Friday, December 16, 2011

Einstein’s theory of special relativity and Einstein’s principle of gravity

Einstein’s theory of special relativity :


1)   Physical laws are the same in all inertial reference systems.

2)   The speed of light in a vacuum is a universal constant.

3)   Measurement of time and space are dependent on two different events occurring at the same time.

4)      Space and time are affected by motion.


An inertial reference system is a system of coordinates (anywhere in space) in which a body with mass moves at a constant velocity as long as no outside force is acting on it. From this concept, other components of the special theory of relativity pursue.

Albert Einstein’s special theory of relativity supplies an accurate and logical description of events as they take place in different inertial frames of reference in the physical world, with the provision that the changes in space and time can be measured.

He developed the special theory of relativity to account for problems with the classical mechanistic system of physics. Many people had (and still do have) difficulty understanding his theory. In essence he is not describing the nature of matter or radiation, although he recognized their association. His theory describes the world or event, as it might look to two individuals in different frames of reference.

For example, in classical Earth-bound physics, a person in a car going in one direction at 50 miles per hour (mph) meets a car approaching from the opposite direction going 100 mph. This describes how the speeds of the two cars are observed and judged (measured) independently by another person standing by the side of the road and not moving. But this does not apply to the drivers of two approaching cars. The driver in a car going 50 mph would perceive a carapproaching him from the opposite direction at 100 mph, as going at 150 mph.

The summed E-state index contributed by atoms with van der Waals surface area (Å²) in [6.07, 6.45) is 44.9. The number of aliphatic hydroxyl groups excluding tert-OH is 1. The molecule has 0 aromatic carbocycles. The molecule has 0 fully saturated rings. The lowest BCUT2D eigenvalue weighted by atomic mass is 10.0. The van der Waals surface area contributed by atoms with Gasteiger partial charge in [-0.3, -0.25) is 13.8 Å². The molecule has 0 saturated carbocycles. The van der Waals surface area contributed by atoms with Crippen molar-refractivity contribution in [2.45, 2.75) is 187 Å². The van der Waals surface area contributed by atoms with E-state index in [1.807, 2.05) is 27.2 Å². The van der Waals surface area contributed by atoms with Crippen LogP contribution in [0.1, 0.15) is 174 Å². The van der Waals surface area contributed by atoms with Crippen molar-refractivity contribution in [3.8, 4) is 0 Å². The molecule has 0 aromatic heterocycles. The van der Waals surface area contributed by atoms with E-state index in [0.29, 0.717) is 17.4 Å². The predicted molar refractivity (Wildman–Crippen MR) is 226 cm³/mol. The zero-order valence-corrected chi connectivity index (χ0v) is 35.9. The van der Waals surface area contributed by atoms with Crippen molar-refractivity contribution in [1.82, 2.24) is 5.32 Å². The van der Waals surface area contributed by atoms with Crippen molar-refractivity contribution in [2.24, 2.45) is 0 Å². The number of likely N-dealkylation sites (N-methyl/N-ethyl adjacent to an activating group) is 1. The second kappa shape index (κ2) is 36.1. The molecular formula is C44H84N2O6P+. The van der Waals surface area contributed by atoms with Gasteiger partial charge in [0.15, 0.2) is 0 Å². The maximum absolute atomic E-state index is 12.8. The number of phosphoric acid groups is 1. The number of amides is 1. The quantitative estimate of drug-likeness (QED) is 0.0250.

Conversely, a driver who is going just 50 mph and is passed by another car going 100 mph in the same direction will perceive the passing car as going just 50 mph. This is just common sense and can be proved with classical equations of adding and subtracting velocities, which is known as Galilean transformations. However, this is not how it works with electromagnetic radiation waves such as the velocity of light.

Einstein’s theory states that the time between the two events (of the cars) is dependent on the motion of the cars. The special theory states that there is no absolute time or space.

    According to experiments by Albert Michelson and Edward Morley, the speed of light is independent of the motion (velocity) of its source or the observer.

 For instance, if both cars are traveling at astronomical speeds in space and one car is going twice as fast as the other car and both turned on a spotlight toward the approaching car, the light would travel the same speed in both (either) directions. One driver would not perceive the light as coming toward him at a greater speed than would the other driver because they would judge the combined speeds of 50 and 100 mph of the two cars on earth. In contrast to Earth-bound car drivers, Einstein stated that despite how fast you are going, the speed of light will be constant for all frames of reference. The drivers of the two ‘‘space’’ cars, regardless of how fast they are going, will be in two different frames of reference of both time and space, but the speed of light will remain constant.

Thus, from their individual frames of reference (points of view), they will not be aware of ‘‘Earth-bound commonsense’’ differences in their speeds. No matter how fast you go, the speed of light will always be the same, even if you are speeding in the same direction as the light being propagated. The theory later included the concept of the three Euclidean coordinates of space—width (x), height, (y), and depth (z)—with the addition of the coordinate of time to arrive at a space-time continuum as developed by Hermann Minkowski.  Hermann Minkowski